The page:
Yesterday, on the Day of Solidarity and Freedom, we marked the 40th anniversary of the Gdańsk Agreement and thereby the foundation of Solidarity. We pay tribute to all those nameless heroes who were killed, imprisoned, tortured or deported in the struggle for an independent Poland.
Thinking about this victorious day at the Lenin Shipyard in Gdańsk, we must emphasize the role of Anna Walentynowicz, without whom the mid-August strike, sparked by her firing, would have been crushed by the security apparatus. In 2005, Anna Walentynowicz received the Medal of Freedom, one of the most significant American awards; in 2020 Time magazine recognized her as one of the 100 women who defined the 20th century, rightly calling her the "Mother of Polish Independence."
We pay homage to the heroism of the Poles during World War II, which broke out on this day 81 years ago. The brutal invasion of Poland by two imperialist aggressors ought to revitalize the notion that there is no greater threat to our civilization than totalitarianism, hostile to the ideas of independence, freedom, democracy and, above all, God.
The Soviet-German confederacy, the Molotov-Ribbentrop Pact, was the catalyst for the outbreak of World War II. Poland, unlike other European countries, rejected all attempts to form a collaborationist government, established a government-in-exile, and maintained an underground state. Motivated by faith and love for the homeland, Polish soldiers fought gallantly for independence both at home and across the continent.
This enormous spiritual strength and patriotism, notwithstanding the enormous bloodshed, the razed capital city of Warsaw, and destroyed towns and villages, was the driving force behind the sustained struggle for independence following World War II.
The indomitable soldiers, members of anti-communist resistance movements in the later stages and aftermath of World War II, gave the oppressed Poles hope. Inspired by these freedom fighters, there was a spirit of opposition to the Soviet occupation. Notably, Black One, a scout troop at the Tadeusz Reytan High School in Warsaw, organized aid for the persecuted workers in Radom, Ursus and Płock. It was as a result of the activity of Black One that the Workers' Defense Committee (KOR), the forerunner of Solidarity, was established in 1976.
The objective of KOR was to support workers imprisoned and their distressed families as well as the rebuilding of the structures of an independent Poland, with a vibrant free press, diverse political parties, independent educational institutions, and self-governing trade unions. This program, implemented by Solidarity, brought together people from all social strata and political viewpoints.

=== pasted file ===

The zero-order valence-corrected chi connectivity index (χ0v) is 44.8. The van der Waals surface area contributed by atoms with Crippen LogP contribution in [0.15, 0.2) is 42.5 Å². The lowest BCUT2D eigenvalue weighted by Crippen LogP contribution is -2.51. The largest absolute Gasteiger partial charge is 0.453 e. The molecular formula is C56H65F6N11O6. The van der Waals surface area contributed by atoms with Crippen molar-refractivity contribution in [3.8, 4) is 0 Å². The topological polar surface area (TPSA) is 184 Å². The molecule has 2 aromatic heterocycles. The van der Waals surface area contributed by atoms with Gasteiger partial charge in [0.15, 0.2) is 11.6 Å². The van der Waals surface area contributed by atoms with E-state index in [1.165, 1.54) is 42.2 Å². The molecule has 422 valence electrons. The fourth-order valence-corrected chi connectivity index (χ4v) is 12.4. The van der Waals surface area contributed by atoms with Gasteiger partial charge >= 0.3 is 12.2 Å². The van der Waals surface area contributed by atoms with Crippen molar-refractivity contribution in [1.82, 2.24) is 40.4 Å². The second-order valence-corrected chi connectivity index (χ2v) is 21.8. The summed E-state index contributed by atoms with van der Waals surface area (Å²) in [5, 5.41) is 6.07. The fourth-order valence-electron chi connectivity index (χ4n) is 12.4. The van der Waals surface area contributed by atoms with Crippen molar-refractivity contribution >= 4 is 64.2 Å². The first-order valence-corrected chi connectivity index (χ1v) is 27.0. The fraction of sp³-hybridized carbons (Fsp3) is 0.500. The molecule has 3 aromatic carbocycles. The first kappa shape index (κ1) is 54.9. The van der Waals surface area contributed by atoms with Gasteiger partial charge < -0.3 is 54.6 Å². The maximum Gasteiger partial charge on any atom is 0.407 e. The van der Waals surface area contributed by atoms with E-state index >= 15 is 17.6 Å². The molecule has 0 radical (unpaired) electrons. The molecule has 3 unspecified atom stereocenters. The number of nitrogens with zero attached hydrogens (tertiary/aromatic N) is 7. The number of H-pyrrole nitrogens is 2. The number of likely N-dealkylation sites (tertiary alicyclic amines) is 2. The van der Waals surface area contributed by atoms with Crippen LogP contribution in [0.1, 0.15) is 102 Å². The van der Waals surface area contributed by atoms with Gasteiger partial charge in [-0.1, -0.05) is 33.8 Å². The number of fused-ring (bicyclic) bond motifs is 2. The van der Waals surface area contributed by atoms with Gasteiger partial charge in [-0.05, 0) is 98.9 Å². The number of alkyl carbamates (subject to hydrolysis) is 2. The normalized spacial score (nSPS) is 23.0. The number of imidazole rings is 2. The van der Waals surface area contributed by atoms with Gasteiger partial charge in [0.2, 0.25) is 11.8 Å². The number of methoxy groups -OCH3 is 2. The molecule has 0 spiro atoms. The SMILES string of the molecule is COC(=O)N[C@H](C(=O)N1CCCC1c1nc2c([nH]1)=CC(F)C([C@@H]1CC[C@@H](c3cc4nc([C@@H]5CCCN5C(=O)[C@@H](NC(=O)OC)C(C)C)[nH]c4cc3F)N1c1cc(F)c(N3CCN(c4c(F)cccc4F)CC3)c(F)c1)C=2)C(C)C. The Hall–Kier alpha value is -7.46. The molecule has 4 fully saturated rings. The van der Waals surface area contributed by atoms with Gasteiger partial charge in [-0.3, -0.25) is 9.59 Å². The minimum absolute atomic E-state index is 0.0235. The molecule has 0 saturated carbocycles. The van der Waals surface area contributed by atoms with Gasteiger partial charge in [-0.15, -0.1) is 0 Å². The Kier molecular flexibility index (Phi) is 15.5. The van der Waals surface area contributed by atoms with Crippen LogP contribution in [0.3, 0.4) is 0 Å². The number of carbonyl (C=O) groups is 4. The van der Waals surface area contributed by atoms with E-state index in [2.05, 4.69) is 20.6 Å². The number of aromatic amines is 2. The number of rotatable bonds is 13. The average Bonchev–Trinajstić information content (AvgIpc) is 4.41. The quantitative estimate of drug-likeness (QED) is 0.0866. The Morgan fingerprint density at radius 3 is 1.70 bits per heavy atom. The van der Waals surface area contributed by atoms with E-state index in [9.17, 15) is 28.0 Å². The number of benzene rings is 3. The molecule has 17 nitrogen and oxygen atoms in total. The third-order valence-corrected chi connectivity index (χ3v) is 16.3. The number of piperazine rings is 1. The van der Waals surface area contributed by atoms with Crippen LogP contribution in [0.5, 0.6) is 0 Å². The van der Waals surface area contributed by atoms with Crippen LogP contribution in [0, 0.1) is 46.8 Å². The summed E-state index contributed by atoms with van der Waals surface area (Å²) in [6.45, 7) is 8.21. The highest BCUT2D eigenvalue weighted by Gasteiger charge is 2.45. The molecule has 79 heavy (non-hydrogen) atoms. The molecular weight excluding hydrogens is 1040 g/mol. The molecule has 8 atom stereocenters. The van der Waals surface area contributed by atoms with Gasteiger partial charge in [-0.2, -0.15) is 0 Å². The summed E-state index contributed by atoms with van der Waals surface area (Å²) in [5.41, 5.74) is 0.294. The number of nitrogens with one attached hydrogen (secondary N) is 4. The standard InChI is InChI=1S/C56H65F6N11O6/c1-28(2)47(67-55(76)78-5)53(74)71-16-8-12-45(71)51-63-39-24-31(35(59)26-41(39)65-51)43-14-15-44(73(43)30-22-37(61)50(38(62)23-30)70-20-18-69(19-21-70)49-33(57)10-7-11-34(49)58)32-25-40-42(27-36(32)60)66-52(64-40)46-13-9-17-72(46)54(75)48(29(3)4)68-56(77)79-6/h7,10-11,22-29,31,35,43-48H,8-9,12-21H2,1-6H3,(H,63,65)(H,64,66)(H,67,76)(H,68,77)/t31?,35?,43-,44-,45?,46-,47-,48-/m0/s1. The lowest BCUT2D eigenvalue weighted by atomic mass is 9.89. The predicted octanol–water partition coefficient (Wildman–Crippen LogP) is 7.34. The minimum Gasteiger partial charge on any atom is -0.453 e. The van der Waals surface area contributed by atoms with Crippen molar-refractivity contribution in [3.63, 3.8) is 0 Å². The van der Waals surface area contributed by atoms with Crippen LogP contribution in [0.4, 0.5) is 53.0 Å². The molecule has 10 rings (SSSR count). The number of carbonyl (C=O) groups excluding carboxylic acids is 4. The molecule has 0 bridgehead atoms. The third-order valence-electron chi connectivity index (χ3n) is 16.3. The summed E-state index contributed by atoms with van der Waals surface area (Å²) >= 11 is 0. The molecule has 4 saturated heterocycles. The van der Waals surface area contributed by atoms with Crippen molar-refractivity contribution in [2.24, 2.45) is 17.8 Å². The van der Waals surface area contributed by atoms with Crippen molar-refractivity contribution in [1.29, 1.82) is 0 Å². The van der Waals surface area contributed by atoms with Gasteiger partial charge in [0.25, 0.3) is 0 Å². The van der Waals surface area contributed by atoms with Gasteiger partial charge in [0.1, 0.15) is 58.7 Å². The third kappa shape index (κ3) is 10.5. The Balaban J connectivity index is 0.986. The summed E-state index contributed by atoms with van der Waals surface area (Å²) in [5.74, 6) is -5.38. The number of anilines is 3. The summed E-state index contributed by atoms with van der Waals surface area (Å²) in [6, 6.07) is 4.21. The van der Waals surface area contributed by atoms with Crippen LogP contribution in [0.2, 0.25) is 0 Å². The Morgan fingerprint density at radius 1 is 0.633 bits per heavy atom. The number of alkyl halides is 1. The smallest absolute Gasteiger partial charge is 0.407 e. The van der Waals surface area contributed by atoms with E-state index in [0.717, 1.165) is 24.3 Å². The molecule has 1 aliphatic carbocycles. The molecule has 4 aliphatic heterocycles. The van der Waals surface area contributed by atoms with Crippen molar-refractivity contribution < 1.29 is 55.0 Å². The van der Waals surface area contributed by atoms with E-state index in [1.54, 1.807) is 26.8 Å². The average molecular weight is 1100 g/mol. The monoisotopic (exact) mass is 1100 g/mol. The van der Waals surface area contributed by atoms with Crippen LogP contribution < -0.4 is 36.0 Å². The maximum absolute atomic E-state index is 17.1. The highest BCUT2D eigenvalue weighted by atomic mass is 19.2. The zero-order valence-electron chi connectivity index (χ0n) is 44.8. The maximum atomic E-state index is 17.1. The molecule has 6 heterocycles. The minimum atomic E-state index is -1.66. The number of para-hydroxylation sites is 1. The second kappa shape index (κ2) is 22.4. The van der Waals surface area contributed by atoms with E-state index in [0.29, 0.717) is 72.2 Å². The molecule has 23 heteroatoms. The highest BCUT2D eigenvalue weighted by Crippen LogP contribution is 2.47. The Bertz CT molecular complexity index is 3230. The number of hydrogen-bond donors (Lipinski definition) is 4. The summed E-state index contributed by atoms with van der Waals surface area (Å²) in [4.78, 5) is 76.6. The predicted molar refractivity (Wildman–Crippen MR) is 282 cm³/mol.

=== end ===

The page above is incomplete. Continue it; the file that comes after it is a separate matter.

The dedicated service of the clergy, both during World War II and afterward during the Soviet occupation, was pivotal, as exemplified by the work of Saint John Paul the Great, the Primate of the Millennium Cardinal Stefan Wyszyński, Cardinal August Hlond, and Cardinal Adam Stefan Sapieha.
Many priests and nuns were martyred by the German and Soviet occupiers, including the Blessed Fr. Jerzy Popiełuszko, the Solidarity chaplain murdered at the hands of the communist regime. Recalling the rise of Solidarity and the Polish path to regain independence, we will always remember those who perished at Katyń and Smoleńsk. The Katyń massacre was the extermination of 22,000 of Poland's intelligentsia by the Soviets, as commanded by Joseph Stalin.
President Lech Kaczyński died when his aircraft exploded over Smoleńsk en route to an observance marking the Katyń massacre, killing all 96 people on board. President Kaczyński fought for independence, not only of Poland, but also for the rest of Central Europe, plus Georgia, Ukraine and the Baltic states, exemplifying his uncompromising attitude toward Russia.
Finally, we emphasize the role of the Polish diaspora, relentlessly advocating for Poland on the world stage in tandem with Saint John Paul the Great. Their efforts encouraged President Ronald Reagan to support Solidarity during martial law, leading to the fall of the Iron Curtain. We recall World War II and Solidarity in world history, not only to commemorate the past, but also to show the values that led Poles to regain an independent, democratic and just state.
Antoni Macierewicz is Senior Speaker of Parliament, Republic of Poland.
Edmund Janniger is the Director of the International Security Forum, an institution under the patronage of the Minister of National Defense of the Republic of Poland. His work at the Ministry of National Defense encompasses academic affairs and global engagement. Mr. Janniger holds the record as the youngest sub-cabinet official in Poland's history. In the Parliamentary Office, Mr. Janniger has been the Deputy Chief of Staff to Minister Antoni Macierewicz and, during the 2015 elections, was the Deputy Campaign Manager for Law and Justice in the 10th District. Mr. Janniger has a proven track record directing complex political and policy-related matters. He holds an adjunct appointment at Marconi University, and was elected by the full Rutgers University Senate to three terms on its Executive Committee. Mr. Janniger splits his time between the Warsaw and New York metropolitan areas, has one young dog, and is an avid hiker. To read more of his reports — Click Here Now.
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